A dry compressed air system is crucial to allow an air compressor to work effectively – but the mechanics of these deceptively simple devices can sometimes seem complex!

Air drying functions vary between different compressors and different applications. They could be:

  • Aftercoolers
  • Refrigerant dryers
  • Over compression dryers
  • Membranes
  • Absorption/adsorption drying

Given the fundamental value of dry air to any compressor, we thought it would be worth clarifying why this is so essential and what a dry compressed air system does with that resource.

How Much Water is in a Dry Compressed Air System?

Air, as an asset, is abundant, and one of the reasons a compressor is often the most cost-effective method for a vast range of manufacturing techniques.

All atmospheric air contains at least a little water, although often a minimal amount of water vapour that we wouldn’t feel on our skin.

By compressing those molecules, a dry compressed air system will naturally force the water vapour from the air – which means that the system is exposed to dampness.

Therefore, wet air must be treated and dried to avoid causing problems, hence the range of drying solutions we’ve mentioned above.

Consider AMS Processors for your air compressor maintenance or air compressor repairs.

How Does a Dry Compressed Air System Work?

So, the issue with compressed air is that the compression process itself impacts the concentration of water. 

The technical term for the water content in compressed air is the ‘pressure dew point’, which you might know as PDP.

PDP means the temperature when the water vapour will condense, depending on the pressure it is working under. If there is a low PDP, there is a small amount of moisture in the compressed air.

The pressure forces the water from the air. This action can create an excess of fluid in a concise space of time, depending on the environment’s humidity. Water can cause no end of issues for compressors, such as:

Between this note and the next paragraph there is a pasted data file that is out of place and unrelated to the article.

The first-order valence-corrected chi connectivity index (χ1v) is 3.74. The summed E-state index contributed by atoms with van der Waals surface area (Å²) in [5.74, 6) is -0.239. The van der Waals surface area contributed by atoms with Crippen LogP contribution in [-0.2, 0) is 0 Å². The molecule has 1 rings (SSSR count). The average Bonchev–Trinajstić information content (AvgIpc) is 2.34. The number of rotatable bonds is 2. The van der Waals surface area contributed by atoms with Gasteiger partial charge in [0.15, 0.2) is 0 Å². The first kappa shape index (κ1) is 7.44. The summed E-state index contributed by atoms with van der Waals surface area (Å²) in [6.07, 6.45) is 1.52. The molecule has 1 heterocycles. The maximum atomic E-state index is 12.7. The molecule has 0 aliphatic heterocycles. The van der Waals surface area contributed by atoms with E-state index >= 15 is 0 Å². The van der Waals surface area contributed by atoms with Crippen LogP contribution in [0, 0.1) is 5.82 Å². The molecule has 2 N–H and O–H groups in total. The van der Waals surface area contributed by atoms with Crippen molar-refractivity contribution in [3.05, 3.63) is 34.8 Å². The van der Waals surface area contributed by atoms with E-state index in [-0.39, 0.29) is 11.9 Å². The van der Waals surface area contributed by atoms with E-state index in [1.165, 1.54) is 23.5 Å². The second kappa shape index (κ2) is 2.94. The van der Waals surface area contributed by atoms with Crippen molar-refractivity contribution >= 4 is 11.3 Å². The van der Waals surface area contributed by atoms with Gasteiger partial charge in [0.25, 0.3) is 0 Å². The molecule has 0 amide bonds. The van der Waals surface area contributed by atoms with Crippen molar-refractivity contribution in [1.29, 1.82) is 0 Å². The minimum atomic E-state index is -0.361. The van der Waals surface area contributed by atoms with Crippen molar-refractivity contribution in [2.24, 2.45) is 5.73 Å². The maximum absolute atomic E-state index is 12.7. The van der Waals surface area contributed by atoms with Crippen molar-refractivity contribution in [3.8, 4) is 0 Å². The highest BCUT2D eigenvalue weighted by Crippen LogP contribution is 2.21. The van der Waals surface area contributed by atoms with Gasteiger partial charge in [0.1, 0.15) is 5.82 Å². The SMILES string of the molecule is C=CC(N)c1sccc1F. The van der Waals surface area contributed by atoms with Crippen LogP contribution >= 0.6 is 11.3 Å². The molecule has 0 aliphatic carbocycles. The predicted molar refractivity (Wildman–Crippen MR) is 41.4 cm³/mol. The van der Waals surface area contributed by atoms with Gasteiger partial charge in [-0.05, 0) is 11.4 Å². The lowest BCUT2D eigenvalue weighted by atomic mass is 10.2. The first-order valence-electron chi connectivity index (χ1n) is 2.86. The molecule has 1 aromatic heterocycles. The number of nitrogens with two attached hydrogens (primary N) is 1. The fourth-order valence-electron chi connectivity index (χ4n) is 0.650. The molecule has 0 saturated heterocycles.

• Water ingress in the pipes.
  • Leakages to other components.

It’s therefore of utmost importance that air is dried before it is compressed.

PDPs vary between dryers, and it can be a technical challenge since you can’t simply filter the air to reduce the moisture levels since the more it is cooled, the more condensation appears.

Why Should You Dry Compressed Air Systems?

We’re no strangers to the perils of water – from flooding to damp, mould to rot, it can be a pest in many different ways.

In the world of air compression, moisture can cause similarly detrimental outcomes:

  • Moisture increases rust and speeds up the wearing down of moving parts due to lubrication being washed away.
  • Water can damage paint applications, affecting the colour, adhesive levels and finish when applied with an air compression spraying system.
  • In process industries, many processes rely on pneumatic controls, which can rust, scale, become clogged and malfunction if vapour exists.
  • Moisture can freeze in cold weather, causing faults in control lines during the winter.
  • Vapour is also responsible for corrosion in instruments powered by air or gas. It can cause false readings and even shut down the plant.

As we can see, water in a dry compressed air system is no small problem and can cause disastrous outcomes in repair costs, lost productivity, and downtime.

What Happens to the Condensed Water After Drying?

Of course, once you have removed all water from your dry compressed air system, you’re going to need to dispose of that water responsibly.

Most air compressors use oil-injected functions and lubrication, so it’s crucial never to dispose of the condensate without proper management. There will be small oil particles in the water, which can’t be seen but can damage the environment.

Condensation from a dry compressed air system is produced through waste condensate drains. These usually run out of the back of your compressor and dryer.

Commercial waste disposal laws dictate that you should:

  • Dispose of this contaminated water through a foul drain.
  • Install an oil and water separator.

Businesses can be fined for irresponsible waste disposal, including water contaminated with oil.

What is the Right Dry Compressed Air System Dryer?

As with compressors, there are lots of choices of air dryer, so to select the optimal equipment, you’ll need to think about:

  • How the compressed air is used. Moisture tolerance levels can vary substantially between applications.
  • Your required PDP. That means assessing at what temperatures your equipment will work and the average ambient temperature.
  • How long the air remains dry. It’s often insufficient to dry the air for one application and assume it will remain moisture-free. There is always some level of vapour present, even at microscopic levels, and so you’ll need a dryer that can keep pace with your operations.

Any dry compressed air system requires moisture removal to run at its most effective. The best-case scenario is that un-dried air will cause the functions to run slower.

The worst-case scenario is severe damage to materials, equipment and compressors.